The B.C. government is well on the way to reach a target of temporarily deferring logging plans and operations on 2.6 million hectares of old-growth, according to a Friday update.
Officials started a rush job last November to get First Nations buy-in for the huge suspension of timber harvesting. To date the deferrals have been implemented on 1.7 million hectares, including a million hectares of old-growth forest most at risk of irreversible loss.
Forests Minister Katrine Conroy said suspending harvesting in that area — the size of 4,100 Stanley Parks — provides time and space to develop a more sustainable way to manage forests.
Although there were complaints about the short consultation timeframe, the Forests Ministry got responses from nearly all the 204 First Nations in B.C. and 75 of them so far have agreed to the deferral areas specified in the old-growth plan laid out last November.
Just over 60 asked for more time.
Another 619,000 hectares was included after the consultation, the government said.
Forester Gary Merkel, who was deeply involved in the old-growth review and the implementation of the plan that emerged, said the deferrals have taken longer than anyone could have predicted, but he is “not unhappy” with the progress.
Very few companies are not respecting the deferrals and all the major ones “understand that we do need to make this shift as long as we can figure out a way to work around these things.”
Whether the deferrals will be temporary or eventually become permanent is the million-dollar question that everyone is asking, he said. The answer depends on individual local plans.
Companies can defer harvesting voluntarily under a set process, or the government can order it, rescinding approved permits and preventing new ones from being issues. Conroy said most companies are voluntarily deferring, but the government is looking at cases where it may need to order by legal means.
The government says 80 per cent of the most-at-risk old growth identified by experts last fall is no longer threatened by logging, either because of the deferrals, other protections or because it is uneconomic to log.
The ministry originally estimated that the deferrals would cost about 4,500 jobs, but industry and other sources said the number is likely to be far higher. The Council of Forest Industries estimated that more than a dozen mills will close at a cost of up to 18,000 jobs.
The current provincial budget includes $185 million allocated over three years to support people affected by the new restrictions on logging. It includes community and company programs to deal with dislocation and up to $75,000 to workers over 55 to escort them out of the industry.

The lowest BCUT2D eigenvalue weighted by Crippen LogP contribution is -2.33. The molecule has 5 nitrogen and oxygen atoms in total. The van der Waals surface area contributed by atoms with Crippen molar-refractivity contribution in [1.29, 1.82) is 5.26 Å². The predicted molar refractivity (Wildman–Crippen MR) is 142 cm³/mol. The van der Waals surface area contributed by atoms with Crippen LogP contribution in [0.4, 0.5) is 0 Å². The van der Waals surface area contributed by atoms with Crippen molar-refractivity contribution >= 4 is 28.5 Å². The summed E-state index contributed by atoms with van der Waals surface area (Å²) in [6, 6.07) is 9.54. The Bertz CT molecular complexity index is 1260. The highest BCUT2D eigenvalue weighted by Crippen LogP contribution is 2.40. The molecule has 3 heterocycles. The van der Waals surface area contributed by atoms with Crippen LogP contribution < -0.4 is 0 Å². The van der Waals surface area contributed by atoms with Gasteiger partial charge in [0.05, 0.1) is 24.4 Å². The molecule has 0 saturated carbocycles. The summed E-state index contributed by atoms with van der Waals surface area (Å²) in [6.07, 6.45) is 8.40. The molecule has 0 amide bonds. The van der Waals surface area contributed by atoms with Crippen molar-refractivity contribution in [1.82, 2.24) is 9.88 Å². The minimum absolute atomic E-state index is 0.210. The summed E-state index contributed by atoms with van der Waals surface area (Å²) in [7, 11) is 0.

But the costs are far higher than that. The provincial budget also recognizes the sweeping changes made in overall forestry management that were jammed through the legislature last fall after the NDP cut off debate.
The budget projects a $700 million drop in forest revenues this year, blamed partly on the reduced harvesting of old growth, which contributes to a 12 per cent drop in the annual timber harvest. That’s a 40 per cent drop — from $1.8 billion to $1.1 billion — with more reductions expected in subsequent years.
As well, the B.C. Timber Sales program, which auctions cutting rights to Crown land, cancelled all sales in the potential deferral areas the day they were announced in November. It is projecting a one-third drop in revenue.
B.C.’s ultra-cautious budget projections have been increasingly off the mark in recent years. Billions of dollars worth of deficit expected at the start of the year don’t materialize. But the scope of the projections reveal a far more dramatic impact than the original estimate of just 4,500 jobs lost.
Canim Lake Band Coun. Carl Archie was on hand at the update and applauded the forest policy changes. The band has its own forest stewardship program, and Indigenous forest policy has to be increasingly considered at all provincial levels.
Canim Lake supported the deferral map in its part of the Cariboo, but Archie said the council reserved the right to review case by case and provide or withdraw consent.
“With the changes, our forests will no longer be held hostage by multinational corporations who siphon wealth from B.C. and have reinvested more than $6 billion outside the province,” he said.